Elsewhere, Katie McGrath's Morgana went full evil and proved why she made a much better all-out evil person than a person secretly being evil whilst pretending to be good. If you didn't follow that, basically, I'm really glad that she didn't 'evil smirk' her way through this series. It was also good to see Gwen developing into a queen, though as a small scene reminds us, she has not forgotten how to muck in and get on with work if it needs to be done. Richard Wilson's Gaius also played an integral role in the proceedings, more so than he has been allowed to for the majority of series five. His scene with James' Arthur as he tries to convince the king of Merlin's intentions was quietly played, yet very effective.
Then, there's the conclusion of the legend. One of the most interesting aspects of the series was the way in which it incorporated the existing myths into new and interesting stories. Whilst it took the writers awhile to settle into this, it cannot be denied that we've been presented with some very interesting interpretations. The death of Arthur then, offered even more of this; any Arthurian fan worth their salt knows that the Battle of Camlann is where Arthur bites it at the hand of Mordred. This aspect of the narrative was handled extremely well, particularly Arthur's show of defiance in slaying Mordred almost immediately after being dealt a mortal blow himself. Arthur's attempt to remain standing after being wounded was a great moment for the character, summing up his strength and vulnerability simultaneously.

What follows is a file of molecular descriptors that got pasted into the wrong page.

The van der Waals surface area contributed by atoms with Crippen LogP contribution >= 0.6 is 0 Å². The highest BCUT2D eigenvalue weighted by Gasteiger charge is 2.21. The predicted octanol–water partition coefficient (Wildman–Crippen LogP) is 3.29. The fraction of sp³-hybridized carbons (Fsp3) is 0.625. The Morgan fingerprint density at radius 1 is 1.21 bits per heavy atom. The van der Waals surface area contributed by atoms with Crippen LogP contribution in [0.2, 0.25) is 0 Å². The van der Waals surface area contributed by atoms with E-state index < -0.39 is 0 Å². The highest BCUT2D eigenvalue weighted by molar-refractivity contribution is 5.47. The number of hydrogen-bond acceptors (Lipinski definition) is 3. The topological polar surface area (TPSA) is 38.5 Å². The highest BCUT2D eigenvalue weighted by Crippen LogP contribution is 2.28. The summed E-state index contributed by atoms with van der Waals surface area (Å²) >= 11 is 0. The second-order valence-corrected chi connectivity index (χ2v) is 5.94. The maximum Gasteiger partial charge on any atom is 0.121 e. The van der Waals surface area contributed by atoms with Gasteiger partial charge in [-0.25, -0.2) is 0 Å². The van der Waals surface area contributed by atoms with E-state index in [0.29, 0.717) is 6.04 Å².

I was pleased to see that the writers stuck to their guns and actually featured the death of Arthur and his final journey to Avalon as the ending to their series as it had started to look like he might survive. However, this was also one of the worst parts of the show because it left a rather large part of the show's internal logic. Since the first series, both Merlin and the audience have been told that it is Merlin's destiny to save Arthur who will then bring magic back to Camelot. Neither of which happened. Whilst the death of Arthur offered a greater narrative closure in terms of the immediate storyline, in the wider plot, it felt that we, the audience, had been cheated. Although it was hinted that Gwen (Angel Coulby) as Arthur's successor, now knew Merlin's secret and might therefore be more sympathetic to magic in the kingdom, but this was by no means the 'magic returning to Camelot' that we had been promised.